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Plenty of Blame to go Around
Jeb Stuart's Controversial Ride to Gettysburg

About the Book

June 1863.

The Gettysburg Campaign is in its opening hours. Harnesses jingle and hooves pound as Confederate cavalryman James Ewell Brown (Jeb) Stuart leads three brigades of veteran troopers on a ride that triggers one of the Civil War's most bitter and enduring controversies.

Instead of finding glory and victory - two objectives with which he was intimately familiar - Stuart reaped stinging criticism and substantial blame for one of the Confederacy's most stunning and unexpected battlefield defeats. In Plenty of Blame to Go Around: Jeb Stuart's Controversial Ride to Gettysburg, Eric J. Wittenberg and J. David Petruzzi objectively investigate the role Stuart's horsemen played in the disastrous campaign. It is the most comprehensive and thoughtful book ever written on the important and endlessly fascinating subject.

Stuart left Virginia acting on General Robert E. Lee's discretionary orders to advance into Maryland and Pennsylvania, where he was to screen Lt. Gen. Richard Ewell's marching infantry corps and report on enemy activity. The mission quickly jumped off its tracks when one unexpected event after another unfolded across Stuart's path. For days, neither Lee nor Stuart had any idea where the other was, and the enemy blocked the horseman's direct route to the Confederate army, which was advancing into Pennsylvania nearly blind. After fighting several significant actions, Stuart reached Lee on the afternoon of July 2. By that time, the major armies had collided at Gettysburg and the second day's fighting was underway. And one of the campaign's greatest controversies was born.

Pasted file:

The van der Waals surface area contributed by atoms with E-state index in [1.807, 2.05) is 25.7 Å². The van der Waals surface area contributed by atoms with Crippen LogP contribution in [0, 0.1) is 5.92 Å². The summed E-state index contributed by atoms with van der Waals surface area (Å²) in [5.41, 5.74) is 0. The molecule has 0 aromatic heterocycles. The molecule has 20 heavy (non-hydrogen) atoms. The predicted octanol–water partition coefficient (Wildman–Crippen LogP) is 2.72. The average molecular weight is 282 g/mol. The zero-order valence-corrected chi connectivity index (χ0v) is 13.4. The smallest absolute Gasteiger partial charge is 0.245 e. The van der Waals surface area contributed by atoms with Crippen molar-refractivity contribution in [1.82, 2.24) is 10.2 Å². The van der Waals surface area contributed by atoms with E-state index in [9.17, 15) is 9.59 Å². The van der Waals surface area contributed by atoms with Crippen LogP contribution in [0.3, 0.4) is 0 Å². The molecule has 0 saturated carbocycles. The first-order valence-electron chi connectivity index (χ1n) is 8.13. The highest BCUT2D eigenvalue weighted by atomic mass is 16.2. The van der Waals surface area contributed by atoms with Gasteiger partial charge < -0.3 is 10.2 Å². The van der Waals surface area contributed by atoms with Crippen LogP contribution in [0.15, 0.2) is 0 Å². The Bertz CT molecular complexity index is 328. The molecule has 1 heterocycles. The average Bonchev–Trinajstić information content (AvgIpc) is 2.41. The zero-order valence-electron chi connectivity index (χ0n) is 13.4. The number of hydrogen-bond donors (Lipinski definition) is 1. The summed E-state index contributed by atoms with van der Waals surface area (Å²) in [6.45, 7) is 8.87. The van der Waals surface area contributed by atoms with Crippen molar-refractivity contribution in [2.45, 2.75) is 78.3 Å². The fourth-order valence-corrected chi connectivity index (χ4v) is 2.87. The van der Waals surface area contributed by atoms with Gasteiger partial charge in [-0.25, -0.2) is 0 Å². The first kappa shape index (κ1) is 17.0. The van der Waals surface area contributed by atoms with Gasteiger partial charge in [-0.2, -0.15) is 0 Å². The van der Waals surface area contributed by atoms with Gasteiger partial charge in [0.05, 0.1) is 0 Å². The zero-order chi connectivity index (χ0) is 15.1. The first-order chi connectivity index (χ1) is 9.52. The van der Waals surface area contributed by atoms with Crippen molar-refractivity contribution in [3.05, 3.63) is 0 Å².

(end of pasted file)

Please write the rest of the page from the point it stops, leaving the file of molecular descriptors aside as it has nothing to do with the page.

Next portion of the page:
What really happened on Stuart's ride? What viable options did he have? Were his choices wise? Did he disobey Lee orders by stripping the army of its "eyes and ears?" Was Stuart to blame for the unexpected combat that broke out at Gettysburg? Authors Wittenberg and Petruzzi, widely recognized for their study and expertise of Civil War cavalry operations, draw upon a massive array of primary sources, many previously unpublished, to explore fully Stuart's ride, its consequences, and the intense debate that followed and continues to this day.

The result is a richly detailed study jammed with incisive tactical commentary, new perspectives on the strategic role of the Southern cavalry, and fresh insights on every horse engagement, large and small, fought during the campaign.

- From the Cover Jacket -

©2006 Savas Beatie LLC


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